But there are incidents when I think such accusations go too far. One such example is Anita Sarkeesian, an online “feminist gamer” who in the last year or so has criticized the gaming community for its treatment of women. I would NEVER make any sort of violent threat against Sarkeesian or anyone else for that matter, and I don’t deny such threats have happened. But that doesn’t mean I support her claim of “all video games that are about a man recuing a woman must be eliminated; if you play and enjoy such games, you believe in the victimization of women,” because I have never believed in such despite enjoying the likes of Super Mario and Zelda my whole life. Sarkeesian insinuates that no man supports the inclusion of more female protagonists in video games, which I know to not be true, having read plenty of calls from gamers, men and women, for just that before Sarkeesian even became a big name. But by trying to peacefully and logically speak out against her and her hate-mongering, I become thrown in with the group that takes it too far and threatens her, which I do not mean to be a part of.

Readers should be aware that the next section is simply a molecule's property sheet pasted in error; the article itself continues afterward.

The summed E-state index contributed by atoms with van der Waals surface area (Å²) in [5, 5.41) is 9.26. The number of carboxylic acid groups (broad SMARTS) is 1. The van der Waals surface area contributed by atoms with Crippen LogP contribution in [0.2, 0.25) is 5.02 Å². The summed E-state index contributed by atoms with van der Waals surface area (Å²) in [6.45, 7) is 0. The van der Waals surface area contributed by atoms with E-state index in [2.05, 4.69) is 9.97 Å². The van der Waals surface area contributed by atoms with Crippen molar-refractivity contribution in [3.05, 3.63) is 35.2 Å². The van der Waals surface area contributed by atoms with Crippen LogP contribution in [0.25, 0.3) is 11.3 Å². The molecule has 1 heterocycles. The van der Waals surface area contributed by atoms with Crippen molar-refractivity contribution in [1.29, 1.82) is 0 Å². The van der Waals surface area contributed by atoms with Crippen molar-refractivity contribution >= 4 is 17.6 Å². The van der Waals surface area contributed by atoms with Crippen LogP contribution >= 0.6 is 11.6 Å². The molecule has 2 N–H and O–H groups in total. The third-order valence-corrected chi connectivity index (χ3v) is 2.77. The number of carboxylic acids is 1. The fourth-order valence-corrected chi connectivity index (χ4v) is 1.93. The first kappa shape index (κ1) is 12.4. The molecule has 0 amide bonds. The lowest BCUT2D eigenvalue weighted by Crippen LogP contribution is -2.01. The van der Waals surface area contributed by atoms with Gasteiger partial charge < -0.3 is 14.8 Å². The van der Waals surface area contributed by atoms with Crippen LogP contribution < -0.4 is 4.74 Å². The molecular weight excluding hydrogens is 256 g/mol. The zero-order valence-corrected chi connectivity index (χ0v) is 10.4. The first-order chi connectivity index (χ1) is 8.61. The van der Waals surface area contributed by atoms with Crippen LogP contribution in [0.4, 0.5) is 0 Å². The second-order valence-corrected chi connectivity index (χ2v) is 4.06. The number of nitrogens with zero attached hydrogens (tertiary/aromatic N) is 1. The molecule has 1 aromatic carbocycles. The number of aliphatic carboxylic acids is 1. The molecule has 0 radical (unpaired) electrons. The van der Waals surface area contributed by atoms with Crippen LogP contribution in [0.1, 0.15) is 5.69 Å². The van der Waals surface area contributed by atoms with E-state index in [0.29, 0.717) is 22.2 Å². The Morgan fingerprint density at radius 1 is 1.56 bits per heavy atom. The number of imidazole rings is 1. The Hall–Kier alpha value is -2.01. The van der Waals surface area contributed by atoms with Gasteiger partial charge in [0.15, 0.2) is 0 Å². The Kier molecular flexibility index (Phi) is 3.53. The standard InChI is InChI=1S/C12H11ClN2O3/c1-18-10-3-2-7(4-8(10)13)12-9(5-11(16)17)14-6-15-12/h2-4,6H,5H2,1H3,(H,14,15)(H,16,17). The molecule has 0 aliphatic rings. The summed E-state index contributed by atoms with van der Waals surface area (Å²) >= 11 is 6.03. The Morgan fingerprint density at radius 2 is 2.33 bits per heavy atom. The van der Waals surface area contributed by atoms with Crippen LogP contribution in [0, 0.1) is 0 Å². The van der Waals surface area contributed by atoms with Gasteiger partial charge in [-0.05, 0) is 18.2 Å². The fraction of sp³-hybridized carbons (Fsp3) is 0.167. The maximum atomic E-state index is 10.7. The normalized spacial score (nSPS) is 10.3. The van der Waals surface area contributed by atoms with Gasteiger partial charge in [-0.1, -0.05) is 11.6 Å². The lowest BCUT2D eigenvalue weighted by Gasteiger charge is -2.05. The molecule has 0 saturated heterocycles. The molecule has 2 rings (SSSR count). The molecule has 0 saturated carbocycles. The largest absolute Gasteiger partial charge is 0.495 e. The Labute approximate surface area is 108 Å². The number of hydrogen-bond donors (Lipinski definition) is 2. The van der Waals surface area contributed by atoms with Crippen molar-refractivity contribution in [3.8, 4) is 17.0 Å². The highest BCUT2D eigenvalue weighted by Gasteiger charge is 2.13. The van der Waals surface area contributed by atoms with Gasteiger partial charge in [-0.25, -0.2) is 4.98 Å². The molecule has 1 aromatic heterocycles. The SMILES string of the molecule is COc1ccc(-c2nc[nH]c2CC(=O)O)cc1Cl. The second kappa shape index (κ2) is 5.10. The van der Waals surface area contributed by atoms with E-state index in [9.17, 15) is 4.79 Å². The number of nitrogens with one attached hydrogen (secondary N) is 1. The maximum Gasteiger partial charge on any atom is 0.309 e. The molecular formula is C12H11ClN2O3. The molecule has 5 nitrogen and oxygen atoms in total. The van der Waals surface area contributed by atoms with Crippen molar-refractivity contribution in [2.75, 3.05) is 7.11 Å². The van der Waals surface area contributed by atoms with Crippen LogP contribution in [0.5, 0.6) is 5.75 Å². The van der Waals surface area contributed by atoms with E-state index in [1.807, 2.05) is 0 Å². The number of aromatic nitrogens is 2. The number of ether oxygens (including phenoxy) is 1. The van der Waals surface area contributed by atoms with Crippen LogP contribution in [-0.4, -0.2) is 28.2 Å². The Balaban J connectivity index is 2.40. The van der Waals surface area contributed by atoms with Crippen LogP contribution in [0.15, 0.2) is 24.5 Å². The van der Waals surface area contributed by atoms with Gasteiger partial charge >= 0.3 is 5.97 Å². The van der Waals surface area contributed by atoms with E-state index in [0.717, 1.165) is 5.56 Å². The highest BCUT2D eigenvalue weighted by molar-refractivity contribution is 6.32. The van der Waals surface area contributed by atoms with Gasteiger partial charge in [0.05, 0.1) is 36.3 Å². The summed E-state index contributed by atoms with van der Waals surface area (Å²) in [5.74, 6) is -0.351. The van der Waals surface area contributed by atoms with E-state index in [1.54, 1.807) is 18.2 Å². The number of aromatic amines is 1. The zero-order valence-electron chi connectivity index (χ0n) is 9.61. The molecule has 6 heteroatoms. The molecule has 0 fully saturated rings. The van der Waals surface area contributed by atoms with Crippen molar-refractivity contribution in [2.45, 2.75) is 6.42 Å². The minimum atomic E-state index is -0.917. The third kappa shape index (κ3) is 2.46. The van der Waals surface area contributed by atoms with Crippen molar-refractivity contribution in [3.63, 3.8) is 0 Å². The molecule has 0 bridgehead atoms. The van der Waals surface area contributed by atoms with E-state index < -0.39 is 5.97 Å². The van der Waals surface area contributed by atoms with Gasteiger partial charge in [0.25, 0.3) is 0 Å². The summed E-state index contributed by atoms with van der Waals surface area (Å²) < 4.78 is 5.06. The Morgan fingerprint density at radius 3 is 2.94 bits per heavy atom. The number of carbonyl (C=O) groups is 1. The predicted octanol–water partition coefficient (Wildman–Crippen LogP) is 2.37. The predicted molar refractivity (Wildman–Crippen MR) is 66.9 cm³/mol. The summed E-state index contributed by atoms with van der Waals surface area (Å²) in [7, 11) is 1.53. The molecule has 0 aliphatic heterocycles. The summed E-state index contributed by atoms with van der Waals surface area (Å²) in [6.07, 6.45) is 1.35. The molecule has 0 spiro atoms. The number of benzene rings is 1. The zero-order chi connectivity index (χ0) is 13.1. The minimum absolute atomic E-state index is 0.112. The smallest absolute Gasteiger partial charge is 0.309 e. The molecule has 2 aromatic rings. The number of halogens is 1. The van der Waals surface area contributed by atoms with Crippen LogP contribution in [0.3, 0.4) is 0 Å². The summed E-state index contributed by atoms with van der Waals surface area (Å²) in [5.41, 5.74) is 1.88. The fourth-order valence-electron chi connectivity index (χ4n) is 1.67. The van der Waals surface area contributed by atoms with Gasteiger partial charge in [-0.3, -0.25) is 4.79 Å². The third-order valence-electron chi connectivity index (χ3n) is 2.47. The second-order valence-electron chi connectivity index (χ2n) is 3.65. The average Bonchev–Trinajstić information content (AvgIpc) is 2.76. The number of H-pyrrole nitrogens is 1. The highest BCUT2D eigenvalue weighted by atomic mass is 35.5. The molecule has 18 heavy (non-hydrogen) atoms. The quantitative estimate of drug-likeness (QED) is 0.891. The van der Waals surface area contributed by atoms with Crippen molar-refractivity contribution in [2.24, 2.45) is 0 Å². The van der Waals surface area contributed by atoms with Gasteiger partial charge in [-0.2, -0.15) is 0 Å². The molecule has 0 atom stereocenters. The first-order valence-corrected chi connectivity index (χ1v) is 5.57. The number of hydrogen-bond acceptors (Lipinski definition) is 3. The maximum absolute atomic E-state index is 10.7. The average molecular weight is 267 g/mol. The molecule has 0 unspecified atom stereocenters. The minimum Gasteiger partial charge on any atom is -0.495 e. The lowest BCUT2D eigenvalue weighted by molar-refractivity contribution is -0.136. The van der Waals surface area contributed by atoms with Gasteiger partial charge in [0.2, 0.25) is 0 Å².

I admit to watching the Japanese anime Sekirei, which is basically about extremely busty women fighting each other with superpowers. But said characters also have depth and personalities that are engaging, with many falling in love with the show’s main protagonist BECAUSE he’s a nice person who cares about them as humans; the show is more than just showing off T&A. Yet I know many online “feminists” would crucify this show and people like myself for watching it just because of the huge boobies. Sorry if I take offense to that.